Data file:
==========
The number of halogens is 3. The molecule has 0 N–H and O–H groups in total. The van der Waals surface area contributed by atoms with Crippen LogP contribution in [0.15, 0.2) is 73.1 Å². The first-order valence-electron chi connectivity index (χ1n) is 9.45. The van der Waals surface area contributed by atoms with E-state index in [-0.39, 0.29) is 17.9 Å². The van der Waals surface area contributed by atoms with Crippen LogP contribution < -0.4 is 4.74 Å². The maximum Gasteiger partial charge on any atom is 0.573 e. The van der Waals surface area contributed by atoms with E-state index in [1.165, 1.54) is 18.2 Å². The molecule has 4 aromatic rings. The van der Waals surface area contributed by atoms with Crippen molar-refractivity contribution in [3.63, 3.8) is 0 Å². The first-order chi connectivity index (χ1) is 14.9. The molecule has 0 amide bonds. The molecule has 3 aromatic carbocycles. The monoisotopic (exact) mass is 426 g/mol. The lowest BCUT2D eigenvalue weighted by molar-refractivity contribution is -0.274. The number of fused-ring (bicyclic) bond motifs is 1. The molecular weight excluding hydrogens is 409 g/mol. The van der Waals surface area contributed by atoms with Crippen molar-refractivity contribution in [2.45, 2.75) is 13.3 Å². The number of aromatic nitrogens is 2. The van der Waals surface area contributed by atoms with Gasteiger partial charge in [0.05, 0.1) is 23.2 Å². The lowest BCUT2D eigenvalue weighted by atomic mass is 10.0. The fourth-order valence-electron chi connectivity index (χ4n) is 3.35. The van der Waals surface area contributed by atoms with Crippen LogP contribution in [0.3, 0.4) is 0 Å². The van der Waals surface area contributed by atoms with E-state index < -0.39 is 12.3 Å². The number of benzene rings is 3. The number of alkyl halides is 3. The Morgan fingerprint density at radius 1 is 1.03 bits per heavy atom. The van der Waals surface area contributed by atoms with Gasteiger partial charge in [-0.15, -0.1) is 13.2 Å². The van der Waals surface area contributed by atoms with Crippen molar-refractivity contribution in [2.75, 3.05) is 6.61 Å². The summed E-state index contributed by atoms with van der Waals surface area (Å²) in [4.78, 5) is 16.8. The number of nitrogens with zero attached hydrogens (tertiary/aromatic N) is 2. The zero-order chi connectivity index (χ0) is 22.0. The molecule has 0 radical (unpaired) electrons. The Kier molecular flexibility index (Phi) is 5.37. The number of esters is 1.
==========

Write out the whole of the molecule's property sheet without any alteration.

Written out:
The number of halogens is 3. The molecule has 0 N–H and O–H groups in total. The van der Waals surface area contributed by atoms with Crippen LogP contribution in [0.15, 0.2) is 73.1 Å². The first-order valence-electron chi connectivity index (χ1n) is 9.45. The van der Waals surface area contributed by atoms with E-state index in [-0.39, 0.29) is 17.9 Å². The van der Waals surface area contributed by atoms with Crippen LogP contribution < -0.4 is 4.74 Å². The maximum Gasteiger partial charge on any atom is 0.573 e. The van der Waals surface area contributed by atoms with E-state index in [1.165, 1.54) is 18.2 Å². The molecule has 4 aromatic rings. The van der Waals surface area contributed by atoms with Crippen molar-refractivity contribution in [3.63, 3.8) is 0 Å². The first-order chi connectivity index (χ1) is 14.9. The molecule has 0 amide bonds. The molecule has 3 aromatic carbocycles. The monoisotopic (exact) mass is 426 g/mol. The lowest BCUT2D eigenvalue weighted by molar-refractivity contribution is -0.274. The number of fused-ring (bicyclic) bond motifs is 1. The molecular weight excluding hydrogens is 409 g/mol. The van der Waals surface area contributed by atoms with Crippen molar-refractivity contribution in [2.45, 2.75) is 13.3 Å². The number of aromatic nitrogens is 2. The van der Waals surface area contributed by atoms with Gasteiger partial charge in [0.05, 0.1) is 23.2 Å². The lowest BCUT2D eigenvalue weighted by atomic mass is 10.0. The fourth-order valence-electron chi connectivity index (χ4n) is 3.35. The van der Waals surface area contributed by atoms with Crippen LogP contribution in [0.3, 0.4) is 0 Å². The van der Waals surface area contributed by atoms with E-state index < -0.39 is 12.3 Å². The number of benzene rings is 3. The number of alkyl halides is 3. The Morgan fingerprint density at radius 1 is 1.03 bits per heavy atom. The van der Waals surface area contributed by atoms with Gasteiger partial charge in [-0.15, -0.1) is 13.2 Å². The van der Waals surface area contributed by atoms with Crippen molar-refractivity contribution in [2.75, 3.05) is 6.61 Å². The summed E-state index contributed by atoms with van der Waals surface area (Å²) in [4.78, 5) is 16.8. The number of nitrogens with zero attached hydrogens (tertiary/aromatic N) is 2. The zero-order chi connectivity index (χ0) is 22.0. The molecule has 0 radical (unpaired) electrons. The Kier molecular flexibility index (Phi) is 5.37. The number of esters is 1.